December 4, 2010

weaponry building: cross-curricular studies!


Hannah Jane's on-line school had an optional lesson tacked on to the end of her history class yesterday that involved building a model catapult from cardboard scraps and a spoon.  Cute, I thought, but not entirely exciting.  Not nearly dangerous enough!  LOL!  You need to do something a little over the top once in a while to get their attention.  Like the crossbows we made back while we studied Constantine that could have actually done some damage.  That got 'em excited!  So I spent a little time browsing youtube (seriously, is there anything you can't do with youtube?  I'm pretty sure I could get myself to the moon if I watched enough tutorials!) for catapult building tutorials.  In my mind, this would be a cross curricular wonderland with predictions, measurements, history, engineering, data collecting and therefore organizational skills, etc. Rarely does reality look anything like what I envision, but this was one of those days!  School success!!! 

I found these demonstrations that I think are from a book called Mini Weapons of Mass Destruction.  Now who isn't at least a little interested in that?  Huh?


This morning we popped into our friendly, neighborhood Wal-Mart to pick up a few supplies.  The best part of these weapons is that you're not buying anything that you won't end up using.  Mostly pencils, and what home schooler doesn't need a thousand of those anyway?  The traditional catapult was built with popsicle sticks, which were surprisingly expensive!!!  Why in the world is a pack of wooden sticks more expensive than a pack of pencils or even a pack of batteries?  Seriously?  I can't figure it out.  Anyway, we made some modifications to use even more pencils instead of the oddly pricey popsicle sticks.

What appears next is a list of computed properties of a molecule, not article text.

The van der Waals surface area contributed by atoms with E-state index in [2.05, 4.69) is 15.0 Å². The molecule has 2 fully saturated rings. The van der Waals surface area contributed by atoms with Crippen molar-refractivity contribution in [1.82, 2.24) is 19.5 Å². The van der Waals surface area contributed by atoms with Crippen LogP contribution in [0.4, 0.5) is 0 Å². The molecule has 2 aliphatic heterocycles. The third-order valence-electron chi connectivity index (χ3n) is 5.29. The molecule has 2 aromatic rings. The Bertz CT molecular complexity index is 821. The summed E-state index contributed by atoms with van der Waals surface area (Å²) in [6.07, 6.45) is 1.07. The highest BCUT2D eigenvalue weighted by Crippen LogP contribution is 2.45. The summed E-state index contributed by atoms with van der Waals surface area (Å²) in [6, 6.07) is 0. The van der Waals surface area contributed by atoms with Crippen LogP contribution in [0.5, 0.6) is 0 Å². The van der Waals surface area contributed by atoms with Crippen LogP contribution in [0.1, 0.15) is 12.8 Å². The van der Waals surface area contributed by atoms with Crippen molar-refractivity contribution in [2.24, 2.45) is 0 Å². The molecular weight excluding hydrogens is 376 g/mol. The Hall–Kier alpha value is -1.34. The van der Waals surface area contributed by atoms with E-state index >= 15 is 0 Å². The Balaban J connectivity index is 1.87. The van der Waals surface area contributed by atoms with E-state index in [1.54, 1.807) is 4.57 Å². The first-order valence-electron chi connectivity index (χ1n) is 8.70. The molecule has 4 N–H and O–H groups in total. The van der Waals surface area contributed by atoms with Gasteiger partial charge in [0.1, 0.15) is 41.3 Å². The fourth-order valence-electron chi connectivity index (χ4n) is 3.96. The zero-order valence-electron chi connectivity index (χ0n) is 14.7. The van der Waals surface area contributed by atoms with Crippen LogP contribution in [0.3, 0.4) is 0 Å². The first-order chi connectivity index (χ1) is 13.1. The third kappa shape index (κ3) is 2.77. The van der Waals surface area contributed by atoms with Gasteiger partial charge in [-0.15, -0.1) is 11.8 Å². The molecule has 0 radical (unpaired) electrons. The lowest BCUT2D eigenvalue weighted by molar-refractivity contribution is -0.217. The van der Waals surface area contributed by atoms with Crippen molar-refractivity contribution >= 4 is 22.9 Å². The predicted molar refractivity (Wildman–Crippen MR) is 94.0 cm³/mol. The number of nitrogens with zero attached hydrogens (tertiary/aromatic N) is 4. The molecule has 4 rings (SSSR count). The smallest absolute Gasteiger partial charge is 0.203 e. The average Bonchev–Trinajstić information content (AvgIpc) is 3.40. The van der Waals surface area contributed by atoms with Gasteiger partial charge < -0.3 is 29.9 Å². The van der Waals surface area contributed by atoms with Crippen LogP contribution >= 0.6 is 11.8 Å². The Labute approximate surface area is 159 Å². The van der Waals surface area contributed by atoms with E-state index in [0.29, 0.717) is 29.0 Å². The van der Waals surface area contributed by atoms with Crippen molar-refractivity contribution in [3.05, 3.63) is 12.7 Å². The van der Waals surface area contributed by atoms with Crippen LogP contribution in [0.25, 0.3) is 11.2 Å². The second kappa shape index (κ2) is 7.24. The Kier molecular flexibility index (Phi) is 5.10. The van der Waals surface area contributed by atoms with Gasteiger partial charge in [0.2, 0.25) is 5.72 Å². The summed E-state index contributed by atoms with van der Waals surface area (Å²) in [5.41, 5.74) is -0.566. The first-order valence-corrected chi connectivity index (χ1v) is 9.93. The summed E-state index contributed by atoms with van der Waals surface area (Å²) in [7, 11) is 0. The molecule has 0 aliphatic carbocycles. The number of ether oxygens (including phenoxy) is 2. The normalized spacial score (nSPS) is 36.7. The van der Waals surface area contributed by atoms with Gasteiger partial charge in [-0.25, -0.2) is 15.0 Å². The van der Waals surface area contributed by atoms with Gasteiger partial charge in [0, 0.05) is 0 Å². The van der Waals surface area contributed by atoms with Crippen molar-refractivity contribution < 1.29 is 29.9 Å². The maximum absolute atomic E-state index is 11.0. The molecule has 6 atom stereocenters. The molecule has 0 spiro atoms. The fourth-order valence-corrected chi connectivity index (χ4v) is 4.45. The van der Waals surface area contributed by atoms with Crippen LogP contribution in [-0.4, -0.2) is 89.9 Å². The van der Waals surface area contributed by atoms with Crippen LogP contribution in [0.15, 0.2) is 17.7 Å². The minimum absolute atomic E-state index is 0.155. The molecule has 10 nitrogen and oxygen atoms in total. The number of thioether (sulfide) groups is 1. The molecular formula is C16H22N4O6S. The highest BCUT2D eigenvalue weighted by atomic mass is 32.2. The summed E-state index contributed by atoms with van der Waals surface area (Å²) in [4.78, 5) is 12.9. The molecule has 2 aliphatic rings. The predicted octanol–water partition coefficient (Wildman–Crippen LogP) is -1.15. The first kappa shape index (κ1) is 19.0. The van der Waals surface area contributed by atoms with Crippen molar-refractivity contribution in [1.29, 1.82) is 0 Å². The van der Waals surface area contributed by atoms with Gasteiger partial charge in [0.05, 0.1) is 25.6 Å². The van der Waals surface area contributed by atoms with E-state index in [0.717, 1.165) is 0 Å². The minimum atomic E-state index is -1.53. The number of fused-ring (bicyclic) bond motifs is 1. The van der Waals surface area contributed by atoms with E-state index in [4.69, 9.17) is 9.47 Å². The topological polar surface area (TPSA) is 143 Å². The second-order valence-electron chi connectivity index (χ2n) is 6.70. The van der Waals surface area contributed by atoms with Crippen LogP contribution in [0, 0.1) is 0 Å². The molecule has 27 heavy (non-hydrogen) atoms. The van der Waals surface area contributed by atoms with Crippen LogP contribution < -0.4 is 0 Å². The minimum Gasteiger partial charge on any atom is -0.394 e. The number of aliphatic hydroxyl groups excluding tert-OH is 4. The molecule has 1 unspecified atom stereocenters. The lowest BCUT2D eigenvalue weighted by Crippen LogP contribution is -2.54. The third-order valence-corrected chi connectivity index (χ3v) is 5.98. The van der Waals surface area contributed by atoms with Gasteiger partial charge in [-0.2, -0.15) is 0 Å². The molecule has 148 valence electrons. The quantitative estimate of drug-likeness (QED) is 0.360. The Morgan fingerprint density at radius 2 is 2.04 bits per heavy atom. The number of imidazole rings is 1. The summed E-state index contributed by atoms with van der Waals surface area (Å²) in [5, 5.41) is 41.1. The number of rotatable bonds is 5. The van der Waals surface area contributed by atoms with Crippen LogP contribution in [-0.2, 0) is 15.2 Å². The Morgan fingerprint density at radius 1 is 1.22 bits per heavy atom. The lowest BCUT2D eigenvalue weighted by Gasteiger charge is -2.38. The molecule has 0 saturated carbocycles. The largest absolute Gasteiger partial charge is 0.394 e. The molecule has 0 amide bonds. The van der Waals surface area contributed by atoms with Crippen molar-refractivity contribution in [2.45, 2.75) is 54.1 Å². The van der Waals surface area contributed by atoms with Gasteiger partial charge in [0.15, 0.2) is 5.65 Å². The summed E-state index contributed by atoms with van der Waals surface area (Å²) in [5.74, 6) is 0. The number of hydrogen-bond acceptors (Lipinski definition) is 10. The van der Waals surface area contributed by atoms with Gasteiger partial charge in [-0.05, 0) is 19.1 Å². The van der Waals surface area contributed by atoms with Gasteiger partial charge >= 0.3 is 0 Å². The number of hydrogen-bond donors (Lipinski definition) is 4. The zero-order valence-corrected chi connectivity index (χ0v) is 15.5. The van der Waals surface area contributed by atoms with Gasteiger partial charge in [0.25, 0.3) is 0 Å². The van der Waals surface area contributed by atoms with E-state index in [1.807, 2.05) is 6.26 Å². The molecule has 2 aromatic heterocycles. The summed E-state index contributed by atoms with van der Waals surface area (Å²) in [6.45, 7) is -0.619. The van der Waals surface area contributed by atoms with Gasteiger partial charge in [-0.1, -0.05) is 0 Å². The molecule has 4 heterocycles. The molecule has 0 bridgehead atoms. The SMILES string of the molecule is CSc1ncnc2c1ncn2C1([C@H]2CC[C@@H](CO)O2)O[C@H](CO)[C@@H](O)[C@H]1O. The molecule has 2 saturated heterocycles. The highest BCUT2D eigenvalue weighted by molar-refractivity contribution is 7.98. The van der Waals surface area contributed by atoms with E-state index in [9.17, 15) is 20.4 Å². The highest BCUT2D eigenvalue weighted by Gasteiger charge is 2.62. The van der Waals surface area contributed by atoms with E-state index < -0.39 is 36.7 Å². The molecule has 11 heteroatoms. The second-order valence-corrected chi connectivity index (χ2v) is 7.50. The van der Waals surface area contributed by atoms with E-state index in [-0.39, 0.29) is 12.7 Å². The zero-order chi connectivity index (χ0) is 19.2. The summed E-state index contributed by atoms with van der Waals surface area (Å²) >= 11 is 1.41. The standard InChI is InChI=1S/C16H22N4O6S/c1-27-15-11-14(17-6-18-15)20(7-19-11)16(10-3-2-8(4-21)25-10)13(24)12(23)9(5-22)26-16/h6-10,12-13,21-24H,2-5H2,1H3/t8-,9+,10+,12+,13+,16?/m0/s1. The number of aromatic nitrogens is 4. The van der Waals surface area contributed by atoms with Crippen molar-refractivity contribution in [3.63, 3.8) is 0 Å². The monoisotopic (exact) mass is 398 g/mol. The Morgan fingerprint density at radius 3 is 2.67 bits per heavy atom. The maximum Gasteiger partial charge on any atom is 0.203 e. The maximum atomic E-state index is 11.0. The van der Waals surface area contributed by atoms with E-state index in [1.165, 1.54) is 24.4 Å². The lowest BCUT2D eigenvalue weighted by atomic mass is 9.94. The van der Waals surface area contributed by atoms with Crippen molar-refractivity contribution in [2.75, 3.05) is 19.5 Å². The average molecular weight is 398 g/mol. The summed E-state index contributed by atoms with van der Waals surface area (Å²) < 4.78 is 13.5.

Everyone got involved in the building.  And when things got complicated enough that only Hannah Jane and I were able to maneuver, the boys used the tools we'd gathered to make their own random weapons that actually shot things.  They were so proud of themselves!  Hunter kept saying, "I can't believe I just thought this up in my brain and it actually works!"  I must say, regardless of how you feel about boys and weapon toys, it's fabulous to watch a kids who generally shies away from anything structured or school oriented really get in there and tinker, build, find success, and then gush over himself.  Hunter really won my heart with his beaming pride in during this activity.

Okay.  I ramble.  Sorry.  Here we go!  We ultimately made a traditional, a Viking, and a Trebuchet catapult using only the links associated with each as a model.  Some were a little more obvious than others, but I think we did a bang up job with as little as we had to work with.  There are, of course kits you can buy for each of these things if you look hard enough, but that's just not my style!

Once everything was built, we made a tape line at one end of the kitchen bar and got our data recording sheet ready.  Hannah Jane made predictions about which structure would launch things the farthest, and whether a marshmallow or almond would go farther on average.

With everything ready, we began launching!

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